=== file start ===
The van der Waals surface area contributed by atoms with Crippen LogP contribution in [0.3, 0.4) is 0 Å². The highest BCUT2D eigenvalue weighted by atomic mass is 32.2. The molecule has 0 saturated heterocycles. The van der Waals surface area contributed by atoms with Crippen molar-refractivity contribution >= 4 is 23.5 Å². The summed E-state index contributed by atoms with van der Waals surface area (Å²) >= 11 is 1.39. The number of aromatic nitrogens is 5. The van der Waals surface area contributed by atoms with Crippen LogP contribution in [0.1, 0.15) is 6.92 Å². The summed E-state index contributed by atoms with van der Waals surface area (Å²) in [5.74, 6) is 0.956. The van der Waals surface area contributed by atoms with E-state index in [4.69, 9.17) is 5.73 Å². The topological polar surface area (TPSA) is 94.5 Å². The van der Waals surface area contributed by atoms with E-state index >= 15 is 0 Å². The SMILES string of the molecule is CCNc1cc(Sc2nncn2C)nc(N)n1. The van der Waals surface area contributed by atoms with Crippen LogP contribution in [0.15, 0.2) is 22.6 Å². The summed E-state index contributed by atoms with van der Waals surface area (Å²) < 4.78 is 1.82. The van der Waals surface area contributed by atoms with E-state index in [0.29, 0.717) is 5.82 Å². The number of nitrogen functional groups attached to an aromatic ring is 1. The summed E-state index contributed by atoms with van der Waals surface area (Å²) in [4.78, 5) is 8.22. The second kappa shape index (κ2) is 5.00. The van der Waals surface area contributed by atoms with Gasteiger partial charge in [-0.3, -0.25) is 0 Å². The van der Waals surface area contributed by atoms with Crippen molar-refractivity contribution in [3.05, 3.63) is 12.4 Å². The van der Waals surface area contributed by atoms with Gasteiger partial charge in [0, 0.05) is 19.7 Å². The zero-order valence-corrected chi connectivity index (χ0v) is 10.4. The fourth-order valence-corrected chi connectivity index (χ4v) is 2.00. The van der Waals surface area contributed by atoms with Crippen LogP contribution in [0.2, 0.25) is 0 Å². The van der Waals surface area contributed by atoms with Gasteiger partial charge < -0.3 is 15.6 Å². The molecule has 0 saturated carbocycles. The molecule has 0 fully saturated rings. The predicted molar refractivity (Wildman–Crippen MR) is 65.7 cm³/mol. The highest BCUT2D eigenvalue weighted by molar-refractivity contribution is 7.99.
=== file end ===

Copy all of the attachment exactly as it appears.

The van der Waals surface area contributed by atoms with Crippen LogP contribution in [0.3, 0.4) is 0 Å². The highest BCUT2D eigenvalue weighted by atomic mass is 32.2. The molecule has 0 saturated heterocycles. The van der Waals surface area contributed by atoms with Crippen molar-refractivity contribution >= 4 is 23.5 Å². The summed E-state index contributed by atoms with van der Waals surface area (Å²) >= 11 is 1.39. The number of aromatic nitrogens is 5. The van der Waals surface area contributed by atoms with Crippen LogP contribution in [0.1, 0.15) is 6.92 Å². The summed E-state index contributed by atoms with van der Waals surface area (Å²) in [5.74, 6) is 0.956. The van der Waals surface area contributed by atoms with E-state index in [4.69, 9.17) is 5.73 Å². The topological polar surface area (TPSA) is 94.5 Å². The van der Waals surface area contributed by atoms with E-state index >= 15 is 0 Å². The SMILES string of the molecule is CCNc1cc(Sc2nncn2C)nc(N)n1. The van der Waals surface area contributed by atoms with Crippen LogP contribution in [0.15, 0.2) is 22.6 Å². The summed E-state index contributed by atoms with van der Waals surface area (Å²) < 4.78 is 1.82. The van der Waals surface area contributed by atoms with E-state index in [0.29, 0.717) is 5.82 Å². The number of nitrogen functional groups attached to an aromatic ring is 1. The summed E-state index contributed by atoms with van der Waals surface area (Å²) in [4.78, 5) is 8.22. The second kappa shape index (κ2) is 5.00. The van der Waals surface area contributed by atoms with Gasteiger partial charge in [-0.3, -0.25) is 0 Å². The van der Waals surface area contributed by atoms with Crippen molar-refractivity contribution in [3.05, 3.63) is 12.4 Å². The van der Waals surface area contributed by atoms with Gasteiger partial charge in [0, 0.05) is 19.7 Å². The zero-order valence-corrected chi connectivity index (χ0v) is 10.4. The fourth-order valence-corrected chi connectivity index (χ4v) is 2.00. The van der Waals surface area contributed by atoms with Crippen LogP contribution in [0.2, 0.25) is 0 Å². The van der Waals surface area contributed by atoms with Gasteiger partial charge < -0.3 is 15.6 Å². The molecule has 0 saturated carbocycles. The molecule has 0 fully saturated rings. The predicted molar refractivity (Wildman–Crippen MR) is 65.7 cm³/mol. The highest BCUT2D eigenvalue weighted by molar-refractivity contribution is 7.99.